We pity the girl who sits in the cafe on her own, nursing a cup of coffee with nobody but herself for company, but news flash- people enjoy spending time on their own and it’s time for us to break down the stigma surrounding it.
As kids, we were fooled into thinking our self-worth was measured based on how many friends we had. You were a nerd if you spent lunchtime by yourself. You were sneered at when you were picked last for the basketball team. You were viewed as ‘unpopular’ if you celebrated your 14th birthday with five friends.
It is time for society to stop looking down on the guy who goes to the cinema by himself and give up addressing people as ‘loners’.
An army of wonderful people have shared why they love being on their own to help me beat this ridiculous notion.
Anna Keat said: “For a 19-year-old, I'm an extremely avid knitter and given how I also have anxiety, time to myself plus something as rhythmic as knitting really gets my head back in check.”
“I moved abroad and only had a handful of friends when I first moved over so I started doing some things alone and I found it SO peaceful. Not having to rely on others is a blessing at times,” said Shauna Kiely.
“I always love spending time with myself. For a myriad of reasons (not too draining, don’t have to make conversation, won’t panic about the way I behaved later on) but mostly because I’m the only person who won’t let me down,” Grace Latter shared.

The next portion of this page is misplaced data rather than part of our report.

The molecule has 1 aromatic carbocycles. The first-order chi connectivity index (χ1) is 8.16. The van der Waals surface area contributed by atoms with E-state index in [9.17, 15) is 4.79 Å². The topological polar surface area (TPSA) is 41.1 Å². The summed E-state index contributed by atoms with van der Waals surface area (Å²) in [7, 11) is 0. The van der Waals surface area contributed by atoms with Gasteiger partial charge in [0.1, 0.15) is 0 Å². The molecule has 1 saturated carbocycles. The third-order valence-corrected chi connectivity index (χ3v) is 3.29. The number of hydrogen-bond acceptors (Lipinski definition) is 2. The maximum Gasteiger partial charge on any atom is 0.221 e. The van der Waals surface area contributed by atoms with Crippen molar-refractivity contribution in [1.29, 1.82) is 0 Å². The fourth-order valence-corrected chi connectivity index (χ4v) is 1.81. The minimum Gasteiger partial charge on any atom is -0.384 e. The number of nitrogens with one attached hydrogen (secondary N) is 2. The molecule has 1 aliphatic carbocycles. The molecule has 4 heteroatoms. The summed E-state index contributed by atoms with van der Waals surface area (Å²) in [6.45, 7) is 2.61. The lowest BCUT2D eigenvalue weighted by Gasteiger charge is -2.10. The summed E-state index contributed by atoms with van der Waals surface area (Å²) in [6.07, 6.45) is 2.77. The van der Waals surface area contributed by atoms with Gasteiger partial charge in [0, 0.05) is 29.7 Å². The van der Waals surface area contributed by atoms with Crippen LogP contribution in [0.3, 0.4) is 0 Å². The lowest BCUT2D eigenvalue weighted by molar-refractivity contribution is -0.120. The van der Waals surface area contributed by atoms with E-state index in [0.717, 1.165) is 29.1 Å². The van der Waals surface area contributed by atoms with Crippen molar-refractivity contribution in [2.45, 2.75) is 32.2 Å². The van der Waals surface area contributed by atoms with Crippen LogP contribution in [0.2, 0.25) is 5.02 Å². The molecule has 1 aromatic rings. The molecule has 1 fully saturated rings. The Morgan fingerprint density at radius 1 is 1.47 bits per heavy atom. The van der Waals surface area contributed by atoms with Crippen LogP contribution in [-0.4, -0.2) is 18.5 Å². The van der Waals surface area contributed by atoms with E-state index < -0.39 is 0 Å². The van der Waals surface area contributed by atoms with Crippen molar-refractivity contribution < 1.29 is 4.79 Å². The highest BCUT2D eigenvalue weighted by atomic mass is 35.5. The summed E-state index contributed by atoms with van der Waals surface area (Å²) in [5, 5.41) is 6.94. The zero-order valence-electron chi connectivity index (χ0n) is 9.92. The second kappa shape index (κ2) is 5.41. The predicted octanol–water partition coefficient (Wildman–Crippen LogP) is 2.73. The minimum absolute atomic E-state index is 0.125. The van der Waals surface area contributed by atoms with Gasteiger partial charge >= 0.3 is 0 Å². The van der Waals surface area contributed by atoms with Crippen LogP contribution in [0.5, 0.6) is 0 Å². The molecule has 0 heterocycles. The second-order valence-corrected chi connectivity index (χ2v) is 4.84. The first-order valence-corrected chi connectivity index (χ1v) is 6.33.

“I found myself living alone suddenly after a relationship breakdown and was terrified but I had the time of my life! I learnt to be happy in my own company & as a result I know myself so well now. We should all be our own one true love!” Penny revealed.
Victoria Teasdale, professional stress consultant and coach explained why we need to accept the fact that some people simply prefer time alone.
“Humans are made up of our own unique genetic code. When you realise that there are approximately 3 billion base pairs in the genome and that each of us can house variations of them that are infinitely unique, it’s about time that the word ‘normal’ is dropped from the vocabulary used to describe people.”
She explained: “While there is a benefit for us to be social, oxytocin release, problem-solving etc, some of us simply aren’t designed to be social people.”
“As a society, we do not teach people how to define their individuality. In fact, it's better for corporations if we all aspire to be the same, we're easier to market to that way.
“What you're doing by saying 'it's unhealthy not to socialise' is pinning everyone as the same, discounting the fact that there's a LOT of variation in people who don't fall into the 'abnormal enough to be labelled' category."
So, what can we do to make a positive change? “What is needed is a shift towards teaching people how to discover their unique identities, their strengths, struggles, quirks and needs.
"To allow them to express themselves however they see fit. And if that means sitting at home with a book on a Friday night… That's ok by me!”